Smith, should be ashamed of himself. In fact, I wish he would have the "balls" to respond to my words,
so I can tell him a few words more.

June 03 2012 at 8:44 PM Report abuse rate up rate down Reply

arent pasties those annoying little things that reduce my enjoyment at the strip club?

June 03 2012 at 6:11 PM Report abuse rate up rate down Reply

Back to the same old issue. The problem ISN'T that government ( no matter where) lacks revenue. The PROBLEM is that government SPENDS TOO MUCH. Until they stop, there will be a never ending quest to drain more and more out of the taxpayer wallet. Even a penny at a time, eventually you run out of pennies.

June 03 2012 at 12:54 PM Report abuse +3 rate up rate down Reply

Pasties are well known across the northern tier of states in the U. S. as a result of Cornish miner's coming to work in the hardrock mines.

June 03 2012 at 9:34 AM Report abuse rate up rate down Reply

all of these problems stem from a lack of paying income taxes - pay attention america, then pay your taxes

June 03 2012 at 9:21 AM Report abuse rate up rate down Reply

Time to get the money from the so called royalty of England They has been living the good life at the expence of their people Wow that kund of sounds like our politicians .

June 03 2012 at 9:01 AM Report abuse +1 rate up rate down Reply
2 replies to Mingo's comment

The "so-called" royalty brings in a ton of tourist dollars for Britain. Witness the Queen's Jubilee celebration this week. The Royals are hard working and raise a huge amount of money for charity as well. I am American but I like them very muich and think they do an excellent job.

June 03 2012 at 12:56 PM Report abuse rate up rate down Reply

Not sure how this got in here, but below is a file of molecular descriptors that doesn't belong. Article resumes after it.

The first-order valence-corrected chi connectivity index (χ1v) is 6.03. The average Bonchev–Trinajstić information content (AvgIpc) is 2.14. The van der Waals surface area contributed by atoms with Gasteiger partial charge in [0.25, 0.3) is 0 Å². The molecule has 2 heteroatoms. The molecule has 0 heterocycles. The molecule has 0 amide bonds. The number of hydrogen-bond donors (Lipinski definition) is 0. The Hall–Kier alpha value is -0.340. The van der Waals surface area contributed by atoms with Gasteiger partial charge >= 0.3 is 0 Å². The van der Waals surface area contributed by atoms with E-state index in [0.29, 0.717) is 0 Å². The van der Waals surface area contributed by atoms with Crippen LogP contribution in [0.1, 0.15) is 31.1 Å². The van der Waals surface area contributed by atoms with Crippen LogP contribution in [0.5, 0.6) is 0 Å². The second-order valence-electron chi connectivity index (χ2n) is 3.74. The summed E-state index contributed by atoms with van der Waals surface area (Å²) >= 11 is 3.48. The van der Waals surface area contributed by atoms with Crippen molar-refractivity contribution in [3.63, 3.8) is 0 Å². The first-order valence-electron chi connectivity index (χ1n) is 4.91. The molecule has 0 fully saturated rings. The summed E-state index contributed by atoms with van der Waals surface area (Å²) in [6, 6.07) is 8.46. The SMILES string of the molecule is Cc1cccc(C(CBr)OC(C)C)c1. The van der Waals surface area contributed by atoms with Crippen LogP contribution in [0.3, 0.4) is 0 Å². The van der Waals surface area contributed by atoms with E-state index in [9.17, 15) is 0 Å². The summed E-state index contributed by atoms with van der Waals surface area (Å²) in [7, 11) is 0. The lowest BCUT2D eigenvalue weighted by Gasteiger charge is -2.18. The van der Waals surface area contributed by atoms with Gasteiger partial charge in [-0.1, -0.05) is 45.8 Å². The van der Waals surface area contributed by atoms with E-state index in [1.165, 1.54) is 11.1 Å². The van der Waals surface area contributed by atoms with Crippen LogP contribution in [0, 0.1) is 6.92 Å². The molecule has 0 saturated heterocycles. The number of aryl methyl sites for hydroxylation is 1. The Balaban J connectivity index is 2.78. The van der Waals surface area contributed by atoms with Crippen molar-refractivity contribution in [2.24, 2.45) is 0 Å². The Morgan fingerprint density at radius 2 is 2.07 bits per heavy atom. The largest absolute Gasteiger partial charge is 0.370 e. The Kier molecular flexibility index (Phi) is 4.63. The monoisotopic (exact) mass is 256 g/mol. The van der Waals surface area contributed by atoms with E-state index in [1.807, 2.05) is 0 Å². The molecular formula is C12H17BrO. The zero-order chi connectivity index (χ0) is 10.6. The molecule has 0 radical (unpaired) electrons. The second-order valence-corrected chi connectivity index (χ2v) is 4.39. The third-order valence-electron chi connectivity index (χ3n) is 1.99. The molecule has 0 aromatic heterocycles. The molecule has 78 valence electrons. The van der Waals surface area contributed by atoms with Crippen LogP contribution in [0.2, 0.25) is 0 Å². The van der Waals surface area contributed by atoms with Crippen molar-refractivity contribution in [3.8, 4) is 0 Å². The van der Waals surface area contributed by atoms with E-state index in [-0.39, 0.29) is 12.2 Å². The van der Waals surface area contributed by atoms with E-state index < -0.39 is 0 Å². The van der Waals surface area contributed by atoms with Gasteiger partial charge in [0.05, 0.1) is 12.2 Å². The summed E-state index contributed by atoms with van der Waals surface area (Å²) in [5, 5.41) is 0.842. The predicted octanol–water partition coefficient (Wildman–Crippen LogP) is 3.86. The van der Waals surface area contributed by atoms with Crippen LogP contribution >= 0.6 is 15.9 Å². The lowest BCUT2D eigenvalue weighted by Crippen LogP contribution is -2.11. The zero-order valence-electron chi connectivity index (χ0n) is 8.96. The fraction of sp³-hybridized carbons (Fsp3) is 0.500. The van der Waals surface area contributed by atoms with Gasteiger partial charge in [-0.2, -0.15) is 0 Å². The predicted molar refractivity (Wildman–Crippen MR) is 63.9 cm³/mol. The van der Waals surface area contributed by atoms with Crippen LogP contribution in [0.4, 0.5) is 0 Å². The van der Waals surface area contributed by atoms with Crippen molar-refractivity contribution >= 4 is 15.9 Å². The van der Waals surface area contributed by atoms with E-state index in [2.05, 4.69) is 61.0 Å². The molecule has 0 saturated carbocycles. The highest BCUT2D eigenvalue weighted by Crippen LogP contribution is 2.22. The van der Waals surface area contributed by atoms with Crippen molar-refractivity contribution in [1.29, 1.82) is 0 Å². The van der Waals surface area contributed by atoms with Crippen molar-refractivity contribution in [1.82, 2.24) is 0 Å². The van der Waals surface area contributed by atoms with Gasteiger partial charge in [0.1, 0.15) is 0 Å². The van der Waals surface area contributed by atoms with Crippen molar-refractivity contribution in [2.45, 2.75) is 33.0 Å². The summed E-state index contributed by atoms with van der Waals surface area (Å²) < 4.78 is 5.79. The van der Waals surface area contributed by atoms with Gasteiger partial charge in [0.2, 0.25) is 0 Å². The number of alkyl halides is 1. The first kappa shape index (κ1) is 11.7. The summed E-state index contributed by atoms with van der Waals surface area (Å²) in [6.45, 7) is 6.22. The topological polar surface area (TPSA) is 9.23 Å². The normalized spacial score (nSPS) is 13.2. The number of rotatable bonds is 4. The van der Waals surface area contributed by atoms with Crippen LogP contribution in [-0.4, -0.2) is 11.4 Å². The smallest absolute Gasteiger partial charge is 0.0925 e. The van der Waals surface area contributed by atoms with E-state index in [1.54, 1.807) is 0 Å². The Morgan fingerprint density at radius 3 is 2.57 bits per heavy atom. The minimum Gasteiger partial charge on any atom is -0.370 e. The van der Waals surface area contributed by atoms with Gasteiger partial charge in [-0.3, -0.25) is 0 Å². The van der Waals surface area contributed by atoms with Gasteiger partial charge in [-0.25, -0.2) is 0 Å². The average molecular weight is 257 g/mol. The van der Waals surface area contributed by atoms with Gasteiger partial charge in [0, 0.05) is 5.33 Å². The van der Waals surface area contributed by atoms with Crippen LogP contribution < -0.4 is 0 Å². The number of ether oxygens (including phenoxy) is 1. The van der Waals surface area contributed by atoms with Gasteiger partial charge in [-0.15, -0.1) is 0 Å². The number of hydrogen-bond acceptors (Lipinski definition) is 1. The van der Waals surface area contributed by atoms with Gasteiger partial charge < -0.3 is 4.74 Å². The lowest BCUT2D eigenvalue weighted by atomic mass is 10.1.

The royals, right; because judging by the way you speak, you're probably neither producing nor contributing anything of value to the British society.

June 03 2012 at 8:52 PM Report abuse rate up rate down Reply

I hope that we never have a VAT tax here.

June 03 2012 at 7:21 AM Report abuse +1 rate up rate down Reply

Maybe the europeans feel they did not cause the finanicial diaster that befell them. Maybe the blame falls squarley on our wall street, banks, insurance companies and the S.E.C. and the bond rating agencies that were both neglagent and criminal. Remember only those five countries bought the crap we were peddling. Food for thought.

June 02 2012 at 9:11 PM Report abuse +1 rate up rate down Reply

This is a country that still lives under a constitutional monarchy. How much money is being wasted for the four day celebration of sixty years under the same queen? She has no power, yet the British still support a lavish life on her and all the royals. Total waste of money. Also, how many aren't going to work during the four days. Civilized indeed!!

June 02 2012 at 7:19 PM Report abuse +1 rate up rate down Reply
1 reply to mikco99's comment

always has been both their privledge and problem and the rest of us know the roYAls for what they ARE-
the wealthiest welfare family in the western hemisphere.

June 02 2012 at 7:32 PM Report abuse +2 rate up rate down Reply